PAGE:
• He said there are two ways in which the anti-graft commission can get these powers, including a review of the ethics and anti-corruption act.
• "One is to go through the review of the ethics and anti-corruption act which gives us mandate so that prosecution is added to our mandate," he said.
Ethics and Anti-Corruption Commission chairperson Bishop David Oginde has said there is a need to reduce the checkpoints in the process of prosecuting corruption cases.
Proposing that the EACC gets prosecutorial powers, Oginde said this will help fast-track the process and help save resources involved.
He listed two ways in which the anti-graft commission can get these powers, including a review of the ethics and anti-corruption act.
"One is to go through the review of the ethics and anti-corruption act which gives us mandate so that prosecution is added to our mandate," he said.
Oginde was speaking during an interview with TV 47 on Monday.
He said the aforementioned option requires legislation and said the Commission was hoping to pursue its alternative, which does not involve the parliament.
This will involve the Office of the Director of Public Prosecution (ODPP).
"This is in the sense that they could actually second their officers to EACC so that we have an office of prosecution," he said.
The Chair clarified that they will not be part of EACC but rather still under the ODPP, only situated within the Ethics and Anti-Corruption Commission.
This, he added, will help in processing their work at the same time.
Oginde said this is not a new idea, pointing out that it has been done within the health sector where the National Health Insurance Fund (NHIF) has offices in major hospitals.
"That kind of thing can happen so that we have an office of the DPP within the EACC. They are not part and parcel of EACC but our files can then be processed through that office much faster," he said.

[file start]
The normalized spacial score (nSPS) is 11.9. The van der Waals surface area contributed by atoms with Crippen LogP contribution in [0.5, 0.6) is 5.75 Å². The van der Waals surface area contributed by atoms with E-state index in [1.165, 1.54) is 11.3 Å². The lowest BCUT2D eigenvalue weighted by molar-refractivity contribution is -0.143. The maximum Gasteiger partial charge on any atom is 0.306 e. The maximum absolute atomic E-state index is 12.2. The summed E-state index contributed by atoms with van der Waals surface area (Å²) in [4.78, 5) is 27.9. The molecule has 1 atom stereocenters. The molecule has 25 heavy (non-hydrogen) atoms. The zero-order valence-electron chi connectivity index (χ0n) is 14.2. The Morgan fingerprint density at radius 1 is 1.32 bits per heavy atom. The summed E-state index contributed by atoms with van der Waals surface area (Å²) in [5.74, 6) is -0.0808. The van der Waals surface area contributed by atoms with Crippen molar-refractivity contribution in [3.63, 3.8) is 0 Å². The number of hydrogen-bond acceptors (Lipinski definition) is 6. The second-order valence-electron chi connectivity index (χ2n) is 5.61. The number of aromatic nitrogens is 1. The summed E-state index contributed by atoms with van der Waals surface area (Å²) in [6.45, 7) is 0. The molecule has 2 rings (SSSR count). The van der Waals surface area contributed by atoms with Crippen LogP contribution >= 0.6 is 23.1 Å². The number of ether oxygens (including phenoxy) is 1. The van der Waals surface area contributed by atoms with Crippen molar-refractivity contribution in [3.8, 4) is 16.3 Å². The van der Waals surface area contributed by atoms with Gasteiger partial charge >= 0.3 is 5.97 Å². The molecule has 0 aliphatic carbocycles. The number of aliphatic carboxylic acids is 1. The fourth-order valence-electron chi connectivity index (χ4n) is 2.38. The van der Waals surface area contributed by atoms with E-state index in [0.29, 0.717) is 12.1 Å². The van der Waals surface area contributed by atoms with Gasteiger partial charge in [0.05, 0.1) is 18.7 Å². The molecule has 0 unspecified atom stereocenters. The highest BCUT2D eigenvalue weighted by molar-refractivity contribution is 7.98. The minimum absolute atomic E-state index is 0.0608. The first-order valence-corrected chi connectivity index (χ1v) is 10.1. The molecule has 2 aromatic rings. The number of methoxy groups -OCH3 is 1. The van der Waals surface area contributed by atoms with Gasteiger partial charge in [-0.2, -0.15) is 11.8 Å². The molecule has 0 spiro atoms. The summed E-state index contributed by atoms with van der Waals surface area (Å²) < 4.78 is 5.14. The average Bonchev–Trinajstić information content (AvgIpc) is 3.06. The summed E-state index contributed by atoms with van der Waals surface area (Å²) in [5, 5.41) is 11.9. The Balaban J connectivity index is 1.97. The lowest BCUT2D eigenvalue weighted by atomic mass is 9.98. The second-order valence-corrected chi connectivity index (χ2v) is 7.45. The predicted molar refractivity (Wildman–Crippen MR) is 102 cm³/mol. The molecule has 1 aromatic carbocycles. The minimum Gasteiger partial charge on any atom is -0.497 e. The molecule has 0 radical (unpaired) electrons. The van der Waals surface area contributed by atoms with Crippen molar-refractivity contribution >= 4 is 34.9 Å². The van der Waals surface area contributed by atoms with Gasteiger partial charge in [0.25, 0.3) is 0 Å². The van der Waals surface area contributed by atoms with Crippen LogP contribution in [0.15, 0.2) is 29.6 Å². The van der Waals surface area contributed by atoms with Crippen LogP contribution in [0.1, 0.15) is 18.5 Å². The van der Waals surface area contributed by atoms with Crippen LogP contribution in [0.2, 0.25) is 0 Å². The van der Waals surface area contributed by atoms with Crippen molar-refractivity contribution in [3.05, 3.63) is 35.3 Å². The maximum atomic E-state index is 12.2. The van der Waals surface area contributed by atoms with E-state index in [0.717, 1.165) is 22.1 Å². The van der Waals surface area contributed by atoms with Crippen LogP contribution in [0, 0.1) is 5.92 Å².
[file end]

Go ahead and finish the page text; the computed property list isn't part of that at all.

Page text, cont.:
Oginde said the Commission was deliberating forwarding the idea to the incoming DPP Renson Mulele.
He explained that there is a rigorous process involved in file processing at the EACC before they are forwarded to the ODPP, who also goes through the files and assesses the evidence.
Instead of having a two-step processing of files, if officers from both the ODPP and the EACC could be situated at the same location and work together, the process would be much faster and easier.
"That can be one process where these people sit together, the ODPP officers can say 'this will not go through, let's look for this or that', that can the process to move forward," Oginde said.
Oginde said the judiciary has done a similar thing, to fast-track the solving of corruption cases and reduce the backlog.
This is through the creation of anti-corruption cases.
"That greatly helped. But now because there are specific courts that deal with corruption cases, there is a level of efficiency," he said, adding that there is a need to increase these courts.
"That is why we are asking, can the law either be amended to five EACC prosecutorial powers so that our cases are processed."
The EACC chairperson added that the cases will still go to court for the final determination.